Someone PLEASE, for the love of god, take away Linda Berdoll's thesaurus. She uses it like holy water to ward off her sinfully atrocious plot and subplots. The tawdry crime of affixing era appropriate colloquialisms (i.e. gel, chit, the ton, the season) should only remain in lower-brow, period romance novels. Not to speak against insipid, salacious romance novels, I am a fan; however Berdoll managed to make a complete mockery of Jane Austen's timeless classic. She has sullied the name of Elizabeth Bennett with talk of quivering manhoods and trembling bosoms and I am sure Austen has made 20 revolutions in her grave by now.

  7. says:

    I'm embarrassed to admit it--this was a totally enjoyable book. Unlike the yawn-inducing Mr. Knightly's Diary this took great liberties with the plot, taking off where the original leaves off.

    First, this is not Jane Austen. This will never be Jane Austen, as Jane Austen is dead. Purists shouldn't be reading Austen fan fic to begin with.

    That said, the author throws down a gauntlet in the forward with a quote from smack-talking Charlotte Bronte who writes that Austen can't write past the wedding, because she herself knew nothing about the physical pleasure that comes after. If you're rolling your eyes just reading this, don't bother with the book. If you're the sort of person who giggles and says Aw snap, Charlotte!, then this is a fun ride.

    The plot is lusty, to say the least. There's a lot of sex here--in quite a number of settings. The language at times is florid to the point of silly, especially the Regency-era sex slang. But one of my main complaints with Mr. Knightly's Diary is that it was a true-to-the-original retelling from a different point of view and exposed a re-imagined side of Knightly that was really unlikable. This shares none of the plot of the original, but is true to who Austen's characters were in the original. In this book, Elizabeth is Elizabeth, Darcy does what Darcy does, and Lydia behaves as we expect her to, etc. I would rather read more about characters I like than re-read a plot I already know.

    I know this book has had TERRIBLE reviews on Goodreads, but I thought it was a fun page-turner with a surprising amount of integrity to Austen's original vision. Mock if you want; I can take it.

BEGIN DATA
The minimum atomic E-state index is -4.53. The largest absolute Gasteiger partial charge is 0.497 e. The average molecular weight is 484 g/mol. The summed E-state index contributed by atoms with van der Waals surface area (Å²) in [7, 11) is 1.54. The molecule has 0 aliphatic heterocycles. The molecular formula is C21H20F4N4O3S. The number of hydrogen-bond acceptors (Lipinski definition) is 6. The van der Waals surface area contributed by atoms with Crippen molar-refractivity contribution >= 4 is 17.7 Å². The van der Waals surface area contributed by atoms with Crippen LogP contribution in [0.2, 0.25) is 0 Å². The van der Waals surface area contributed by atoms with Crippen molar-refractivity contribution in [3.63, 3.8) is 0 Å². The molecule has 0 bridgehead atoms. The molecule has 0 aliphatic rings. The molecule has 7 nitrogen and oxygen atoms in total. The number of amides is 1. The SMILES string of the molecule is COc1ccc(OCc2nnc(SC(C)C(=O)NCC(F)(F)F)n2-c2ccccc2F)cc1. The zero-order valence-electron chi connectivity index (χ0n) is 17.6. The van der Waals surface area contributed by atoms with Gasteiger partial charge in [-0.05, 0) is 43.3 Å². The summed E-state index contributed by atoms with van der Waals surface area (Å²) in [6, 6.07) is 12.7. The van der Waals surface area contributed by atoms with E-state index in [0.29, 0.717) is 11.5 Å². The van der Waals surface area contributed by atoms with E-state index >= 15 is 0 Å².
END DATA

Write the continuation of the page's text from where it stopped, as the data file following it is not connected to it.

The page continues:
8. says:

    4 Delightful Stars.

    So this book is pretty much a fan faction of what happens with Mr. and Mrs. Darcy after their happy ending in the original book. Since Jane Austen did quite long ago and is not alive to tell herself what happens next, some author decide to create their story themselves. And Kudos for making it sexy!! I’m not telling the story, because c’mon, what living person doesn’t know what this book is all about?
    I’ve read Pride & Prejudice for the first time when I was 7 years old. It was my first romance book and it was the first of many (maaaaaaaaaany) more. I’ve re-read it countless times, until the point of being able to quote some parts of it, and still today is my favorite book. People close to me are always surprised how I can read the same thing over and over again, but f they don’t know the beauty of this book, well, that’s on them.


    I was a little apprehensive to start this “sequelists”, or whatever the hell they are called, books, afraid of ruining my image of the book forever (that was probably why it took me some years to finally start), but let me tell you: I should have started sooner. I understand that some Jane Austen purists will probably hate this, but for me, a lover of all things after the HEA it checked all my boxes. It had a little bit more drama that I would have liked, but overall it was a nice look into their lives as a married couple. And a lot of Mr. Darcy is never too much Mr. Darcy.